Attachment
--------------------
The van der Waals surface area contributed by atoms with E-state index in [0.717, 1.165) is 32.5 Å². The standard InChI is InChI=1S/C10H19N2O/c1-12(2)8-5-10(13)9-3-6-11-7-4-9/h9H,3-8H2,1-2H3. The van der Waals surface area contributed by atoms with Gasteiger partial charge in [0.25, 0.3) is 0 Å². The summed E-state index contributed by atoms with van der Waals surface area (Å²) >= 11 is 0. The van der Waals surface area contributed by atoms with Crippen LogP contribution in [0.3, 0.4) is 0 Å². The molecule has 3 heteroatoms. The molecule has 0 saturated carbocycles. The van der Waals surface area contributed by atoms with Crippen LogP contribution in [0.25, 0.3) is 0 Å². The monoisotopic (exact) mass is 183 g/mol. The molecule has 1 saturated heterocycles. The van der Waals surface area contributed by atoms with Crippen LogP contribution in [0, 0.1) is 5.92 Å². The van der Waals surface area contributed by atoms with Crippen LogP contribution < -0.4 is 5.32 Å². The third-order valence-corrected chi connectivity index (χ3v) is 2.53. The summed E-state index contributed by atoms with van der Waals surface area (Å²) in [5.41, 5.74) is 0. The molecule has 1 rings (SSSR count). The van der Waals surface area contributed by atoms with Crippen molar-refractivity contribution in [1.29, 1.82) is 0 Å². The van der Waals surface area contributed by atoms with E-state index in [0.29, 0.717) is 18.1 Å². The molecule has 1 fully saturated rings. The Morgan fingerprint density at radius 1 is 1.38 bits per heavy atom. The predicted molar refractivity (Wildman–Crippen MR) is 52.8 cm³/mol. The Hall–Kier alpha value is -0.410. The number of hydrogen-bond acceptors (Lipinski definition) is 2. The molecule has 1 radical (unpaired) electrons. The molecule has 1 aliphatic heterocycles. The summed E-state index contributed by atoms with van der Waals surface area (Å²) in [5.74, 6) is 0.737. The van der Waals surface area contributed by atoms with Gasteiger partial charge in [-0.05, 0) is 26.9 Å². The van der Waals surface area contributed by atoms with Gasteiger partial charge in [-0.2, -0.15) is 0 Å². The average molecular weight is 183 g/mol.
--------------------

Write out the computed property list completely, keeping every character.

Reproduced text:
The van der Waals surface area contributed by atoms with E-state index in [0.717, 1.165) is 32.5 Å². The standard InChI is InChI=1S/C10H19N2O/c1-12(2)8-5-10(13)9-3-6-11-7-4-9/h9H,3-8H2,1-2H3. The van der Waals surface area contributed by atoms with Gasteiger partial charge in [0.25, 0.3) is 0 Å². The summed E-state index contributed by atoms with van der Waals surface area (Å²) >= 11 is 0. The van der Waals surface area contributed by atoms with Crippen LogP contribution in [0.3, 0.4) is 0 Å². The molecule has 3 heteroatoms. The molecule has 0 saturated carbocycles. The van der Waals surface area contributed by atoms with Crippen LogP contribution in [0.25, 0.3) is 0 Å². The monoisotopic (exact) mass is 183 g/mol. The molecule has 1 saturated heterocycles. The van der Waals surface area contributed by atoms with Crippen LogP contribution in [0, 0.1) is 5.92 Å². The van der Waals surface area contributed by atoms with Crippen LogP contribution < -0.4 is 5.32 Å². The third-order valence-corrected chi connectivity index (χ3v) is 2.53. The summed E-state index contributed by atoms with van der Waals surface area (Å²) in [5.41, 5.74) is 0. The molecule has 1 rings (SSSR count). The van der Waals surface area contributed by atoms with Crippen molar-refractivity contribution in [1.29, 1.82) is 0 Å². The van der Waals surface area contributed by atoms with E-state index in [0.29, 0.717) is 18.1 Å². The molecule has 1 fully saturated rings. The Morgan fingerprint density at radius 1 is 1.38 bits per heavy atom. The predicted molar refractivity (Wildman–Crippen MR) is 52.8 cm³/mol. The Hall–Kier alpha value is -0.410. The number of hydrogen-bond acceptors (Lipinski definition) is 2. The molecule has 1 radical (unpaired) electrons. The molecule has 1 aliphatic heterocycles. The summed E-state index contributed by atoms with van der Waals surface area (Å²) in [5.74, 6) is 0.737. The van der Waals surface area contributed by atoms with Gasteiger partial charge in [-0.05, 0) is 26.9 Å². The van der Waals surface area contributed by atoms with Gasteiger partial charge in [-0.2, -0.15) is 0 Å². The average molecular weight is 183 g/mol.